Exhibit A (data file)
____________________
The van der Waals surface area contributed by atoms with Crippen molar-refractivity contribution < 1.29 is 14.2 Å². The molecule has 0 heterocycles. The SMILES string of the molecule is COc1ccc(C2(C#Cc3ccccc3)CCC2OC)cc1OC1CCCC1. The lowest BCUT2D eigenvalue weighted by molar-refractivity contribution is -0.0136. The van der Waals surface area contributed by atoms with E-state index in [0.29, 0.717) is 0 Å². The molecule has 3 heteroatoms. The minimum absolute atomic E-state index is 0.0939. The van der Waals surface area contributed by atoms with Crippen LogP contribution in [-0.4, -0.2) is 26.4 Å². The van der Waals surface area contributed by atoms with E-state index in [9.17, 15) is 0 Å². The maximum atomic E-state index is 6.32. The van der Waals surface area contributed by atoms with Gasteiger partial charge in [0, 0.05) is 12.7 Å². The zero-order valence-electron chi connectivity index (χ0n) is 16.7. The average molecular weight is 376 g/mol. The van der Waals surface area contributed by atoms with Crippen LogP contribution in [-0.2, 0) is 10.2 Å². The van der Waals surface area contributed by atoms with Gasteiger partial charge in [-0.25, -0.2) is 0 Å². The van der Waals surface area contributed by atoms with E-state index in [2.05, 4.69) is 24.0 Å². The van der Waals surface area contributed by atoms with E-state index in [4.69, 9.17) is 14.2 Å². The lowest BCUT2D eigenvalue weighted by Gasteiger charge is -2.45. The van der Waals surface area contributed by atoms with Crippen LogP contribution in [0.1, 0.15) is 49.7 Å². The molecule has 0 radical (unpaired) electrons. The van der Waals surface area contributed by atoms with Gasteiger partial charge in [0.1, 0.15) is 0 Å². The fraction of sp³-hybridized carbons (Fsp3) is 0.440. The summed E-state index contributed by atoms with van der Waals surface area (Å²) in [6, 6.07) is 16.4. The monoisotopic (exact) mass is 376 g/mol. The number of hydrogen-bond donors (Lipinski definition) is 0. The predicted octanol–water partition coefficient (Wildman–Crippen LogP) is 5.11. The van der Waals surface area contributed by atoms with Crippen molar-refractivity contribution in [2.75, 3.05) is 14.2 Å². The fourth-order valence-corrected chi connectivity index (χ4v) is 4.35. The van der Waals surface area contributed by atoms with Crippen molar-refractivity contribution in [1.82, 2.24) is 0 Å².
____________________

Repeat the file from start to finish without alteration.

The van der Waals surface area contributed by atoms with Crippen molar-refractivity contribution < 1.29 is 14.2 Å². The molecule has 0 heterocycles. The SMILES string of the molecule is COc1ccc(C2(C#Cc3ccccc3)CCC2OC)cc1OC1CCCC1. The lowest BCUT2D eigenvalue weighted by molar-refractivity contribution is -0.0136. The van der Waals surface area contributed by atoms with E-state index in [0.29, 0.717) is 0 Å². The molecule has 3 heteroatoms. The minimum absolute atomic E-state index is 0.0939. The van der Waals surface area contributed by atoms with Crippen LogP contribution in [-0.4, -0.2) is 26.4 Å². The van der Waals surface area contributed by atoms with E-state index in [9.17, 15) is 0 Å². The maximum atomic E-state index is 6.32. The van der Waals surface area contributed by atoms with Gasteiger partial charge in [0, 0.05) is 12.7 Å². The zero-order valence-electron chi connectivity index (χ0n) is 16.7. The average molecular weight is 376 g/mol. The van der Waals surface area contributed by atoms with Crippen LogP contribution in [-0.2, 0) is 10.2 Å². The van der Waals surface area contributed by atoms with Gasteiger partial charge in [-0.25, -0.2) is 0 Å². The van der Waals surface area contributed by atoms with E-state index in [2.05, 4.69) is 24.0 Å². The van der Waals surface area contributed by atoms with E-state index in [4.69, 9.17) is 14.2 Å². The lowest BCUT2D eigenvalue weighted by Gasteiger charge is -2.45. The van der Waals surface area contributed by atoms with Crippen LogP contribution in [0.1, 0.15) is 49.7 Å². The molecule has 0 radical (unpaired) electrons. The van der Waals surface area contributed by atoms with Gasteiger partial charge in [0.1, 0.15) is 0 Å². The fraction of sp³-hybridized carbons (Fsp3) is 0.440. The summed E-state index contributed by atoms with van der Waals surface area (Å²) in [6, 6.07) is 16.4. The monoisotopic (exact) mass is 376 g/mol. The number of hydrogen-bond donors (Lipinski definition) is 0. The predicted octanol–water partition coefficient (Wildman–Crippen LogP) is 5.11. The van der Waals surface area contributed by atoms with Crippen molar-refractivity contribution in [2.75, 3.05) is 14.2 Å². The fourth-order valence-corrected chi connectivity index (χ4v) is 4.35. The van der Waals surface area contributed by atoms with Crippen molar-refractivity contribution in [1.82, 2.24) is 0 Å².